# Geodesics and generalized geodesics

## Introduction

There are many ways that we can describe Wasserstein metric. One of them is to characterize absolutely continuos curves (AC)(p.188[1]) and provide a dynamic formulation of the special case ${\displaystyle W_{2}^{2}}$ Namely, it is possible to see ${\displaystyle W_{2}^{2}(\mu ,\nu )}$ as an infimum of the lengts of curves that satisfy Continuity equation.

## Geodesics in general metric spaces

First, we will introduce definition of the geodesic in general metric space ${\displaystyle (X,d)}$. In the following sections. we are going to follow a presentation from the book by Santambrogio[1] with some digression, here and there.

For the starting point, we need to introduce length of the curve in our metric space ${\displaystyle (X,d)}$.

Definition. A length of the curve ${\displaystyle \omega :[0,1]\rightarrow X}$ is defined by
                  ${\displaystyle L(\omega )=\sup\{\sum _{j=0}^{n-1}d(\omega (t_{j}),\omega (t_{j+1}))|\quad n\geq 2,\quad 0=t_{0}


Secondly, we use the definition of length of a curve to introduce a geodesic curve.

Definition. A curve ${\displaystyle c:[0,1]\rightarrow X}$ is said to be geodesic between ${\displaystyle x}$ and ${\displaystyle y}$ in ${\displaystyle X}$ if it minimizes the length ${\displaystyle L(\omega )}$ among all the curves ${\displaystyle \omega :[0,1]\rightarrow X}$
such that ${\displaystyle x=\omega (0)}$ and ${\displaystyle y=\omega (1)}$.

Since we have a definition of a geodesic in the general metric space, it is natural to think of Riemannian structure. It can be formally defined. More about this topic can be seen in the following article Formal Riemannian Structure of the Wasserstein_metric.

Now, we proceed with necessary definitions in order to be able to understand Wasserstein metric in a different way.

Definition. A metric space ${\displaystyle (X,d)}$ is called a length space if it holds
                    ${\displaystyle d(x,y)=\inf\{L(\omega )|\quad \omega \in AC(X),\quad \omega (0)=x\quad \omega (1)=y\}.}$


A space ${\displaystyle (X,d)}$ is called geodesic space if the distance ${\displaystyle d(x,y)}$ is attained for some curve ${\displaystyle \omega }$.

Definition. In a length space, a curve ${\displaystyle \omega :[0,1]\rightarrow X}$ is said to be constant speed geodesic between ${\displaystyle \omega (0)}$ and ${\displaystyle \omega (1)}$ in ${\displaystyle X}$ if it satisfies
                    ${\displaystyle d(\omega (s),\omega (t))=|t-s|d(\omega (0),\omega (1))}$ for all ${\displaystyle t,s\in [0,1]}$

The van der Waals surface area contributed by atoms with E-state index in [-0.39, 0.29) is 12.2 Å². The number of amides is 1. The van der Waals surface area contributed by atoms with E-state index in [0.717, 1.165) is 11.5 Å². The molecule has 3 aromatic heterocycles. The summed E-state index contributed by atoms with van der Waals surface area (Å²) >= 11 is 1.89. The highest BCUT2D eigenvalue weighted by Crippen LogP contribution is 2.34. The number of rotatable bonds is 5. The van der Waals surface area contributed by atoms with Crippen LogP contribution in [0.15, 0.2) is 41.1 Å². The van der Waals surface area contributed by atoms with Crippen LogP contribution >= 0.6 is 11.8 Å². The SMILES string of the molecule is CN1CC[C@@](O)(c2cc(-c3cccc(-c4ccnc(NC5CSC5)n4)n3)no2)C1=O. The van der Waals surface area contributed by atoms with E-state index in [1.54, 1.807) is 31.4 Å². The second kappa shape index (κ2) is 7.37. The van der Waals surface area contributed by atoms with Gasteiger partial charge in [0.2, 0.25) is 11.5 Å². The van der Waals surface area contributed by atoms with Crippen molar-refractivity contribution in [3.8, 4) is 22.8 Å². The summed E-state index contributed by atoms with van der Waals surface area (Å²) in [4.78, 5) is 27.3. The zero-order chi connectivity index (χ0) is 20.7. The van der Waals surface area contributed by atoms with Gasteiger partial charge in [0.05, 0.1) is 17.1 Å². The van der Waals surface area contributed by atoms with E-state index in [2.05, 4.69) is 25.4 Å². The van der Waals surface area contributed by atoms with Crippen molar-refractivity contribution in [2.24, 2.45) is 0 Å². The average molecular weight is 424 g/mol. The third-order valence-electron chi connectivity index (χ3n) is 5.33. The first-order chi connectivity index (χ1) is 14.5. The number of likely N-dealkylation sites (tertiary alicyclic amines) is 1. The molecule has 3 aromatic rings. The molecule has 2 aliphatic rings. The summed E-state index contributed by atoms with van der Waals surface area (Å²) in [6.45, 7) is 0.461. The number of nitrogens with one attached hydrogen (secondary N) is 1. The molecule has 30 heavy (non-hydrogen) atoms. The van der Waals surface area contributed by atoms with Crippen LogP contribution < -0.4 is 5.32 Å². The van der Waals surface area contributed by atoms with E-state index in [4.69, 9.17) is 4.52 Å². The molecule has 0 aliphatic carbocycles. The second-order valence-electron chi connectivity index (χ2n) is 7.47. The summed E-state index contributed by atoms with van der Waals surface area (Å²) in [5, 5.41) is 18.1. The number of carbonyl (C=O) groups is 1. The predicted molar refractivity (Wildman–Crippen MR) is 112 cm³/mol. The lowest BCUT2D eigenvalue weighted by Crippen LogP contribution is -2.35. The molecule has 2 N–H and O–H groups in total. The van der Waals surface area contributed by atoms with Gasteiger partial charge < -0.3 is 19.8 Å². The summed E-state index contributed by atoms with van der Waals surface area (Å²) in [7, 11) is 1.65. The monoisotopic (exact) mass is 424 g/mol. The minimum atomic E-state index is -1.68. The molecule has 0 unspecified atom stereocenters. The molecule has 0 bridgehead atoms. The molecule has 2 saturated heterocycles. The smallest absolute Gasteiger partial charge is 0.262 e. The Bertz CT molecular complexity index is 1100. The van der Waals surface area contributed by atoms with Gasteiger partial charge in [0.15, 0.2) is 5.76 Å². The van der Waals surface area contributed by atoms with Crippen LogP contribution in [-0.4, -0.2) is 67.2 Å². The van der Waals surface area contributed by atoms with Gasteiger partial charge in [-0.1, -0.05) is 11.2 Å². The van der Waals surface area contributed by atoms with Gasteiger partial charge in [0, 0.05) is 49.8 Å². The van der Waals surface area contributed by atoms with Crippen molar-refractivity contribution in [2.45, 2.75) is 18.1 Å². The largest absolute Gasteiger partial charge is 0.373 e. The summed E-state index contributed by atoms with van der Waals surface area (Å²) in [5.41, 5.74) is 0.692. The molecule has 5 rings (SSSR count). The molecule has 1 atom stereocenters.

It is clear that constant-speed geodesic curve ${\displaystyle \omega }$ connecting ${\displaystyle x}$ and ${\displaystyle y}$ is a geodesic curve. This is very important definition since we have that every constant-speed geodesic ${\displaystyle \omega }$ is also in ${\displaystyle AC(X)}$ where ${\displaystyle |\omega '(t)|=d(\omega (0),\omega (1))}$ almost everywhere in ${\displaystyle [0,1]}$.
In addition, minimum of the set ${\displaystyle \{\int _{0}^{1}|c'(t)|^{p}dt|c:[0,1]\rightarrow X,c(0)=x,c(1)=y\}}$ is attained by our constant-speed geodesic curve ${\displaystyle \omega .}$ Last fact is important since it is connected to Wasserstein ${\displaystyle p}$ metric. For more information, please take a look at Wasserstein metric.

For more information on constant-speed geodesics, especially how they depend on uniqueness of the plan that is induced by transport and characterization of a constant-speed geodesic look at the book by L.Ambrosio, N.Gilgi, G.Savaré [2] or the book by Santambrogio[1].

## Dynamic formulation of Wasserstein distance

Finally, we can rephrase Wasserstein metrics in dynamic language as mentioned in the Introduction.

Whenever ${\displaystyle \Omega \subseteq {\mathcal {R}}^{d}}$ is convex set, ${\displaystyle W_{p}(\Omega )}$ is a geodesic space. Proof can be found in the book by Santambrogio[1].

Theorem.[1] Let ${\displaystyle \mu ,\nu \in {\mathcal {P}}_{2}(R^{d})}$. Then
      ${\displaystyle W_{p}^{p}(\mu ,\nu )=\inf _{(\mu (t).\nu (t))}\{\int _{0}^{1}|v(,t)|_{L^{p}(\mu (t))}^{p}dt\quad |\quad \partial _{t}\mu +\nabla \cdot (v\mu )=0,\quad \mu (0)=\mu ,\quad \mu (1)=\nu \}.}$


In special case, when ${\displaystyle \Omega }$ is compact, infimum is attained by some constant-speed geodesic.

## Generalized geodesics

There are many ways to generalize this fact. We will talk about a special case ${\displaystyle p=2}$ and a displacement convexity. Here we follow again book by Santambrogio[3].

In general, the functional ${\displaystyle \mu \rightarrow W_{2}^{2}(\mu ,\nu )}$ is not a displacement convex. We can fix this by introducing a generalized geodesic.

Definition. Let ${\displaystyle \rho \in {\mathcal {P}}(\Omega )}$ be an absolutely continuous measure and ${\displaystyle \mu _{0}}$ and ${\displaystyle \mu _{1}}$ probability measures in ${\displaystyle {\mathcal {P}}(\Omega )}$. We say that ${\displaystyle \mu _{t}=((1-t)T_{0}+tT_{1})\#\rho }$
is a generalized geodesic in ${\displaystyle {\mathcal {W}}_{2}(\Omega )}$ with base ${\displaystyle \rho }$, where ${\displaystyle T_{0}}$ is the optimal transport plan from ${\displaystyle \rho }$ to ${\displaystyle \mu _{0}}$ and ${\displaystyle T_{1}}$ is the optimal transport plan from ${\displaystyle \rho }$ to ${\displaystyle \mu _{1}}$.

By calculation, we have the following ${\displaystyle W_{2}^{2}(\mu _{t},\rho )\leq (1-t)W_{2}^{2}(\mu _{0},\rho )+tW_{2}^{2}(\mu _{1},\rho ).}$

Therefore, along the generalized geodesic, the functional ${\displaystyle t\rightarrow W_{2}^{2}(\mu _{t},\rho )}$ is convex.

This fact is very important in establishing uniqueness and existence theorems in the geodesic flows.

# References

1. [https://link.springer.com/book/10.1007/b137080 L.Ambrosio, N.Gilgi, G.Savaré, Gradient Flows in Metric Spaces and in the Space of Probability Measures, Chapter 7.2., pages 158-160]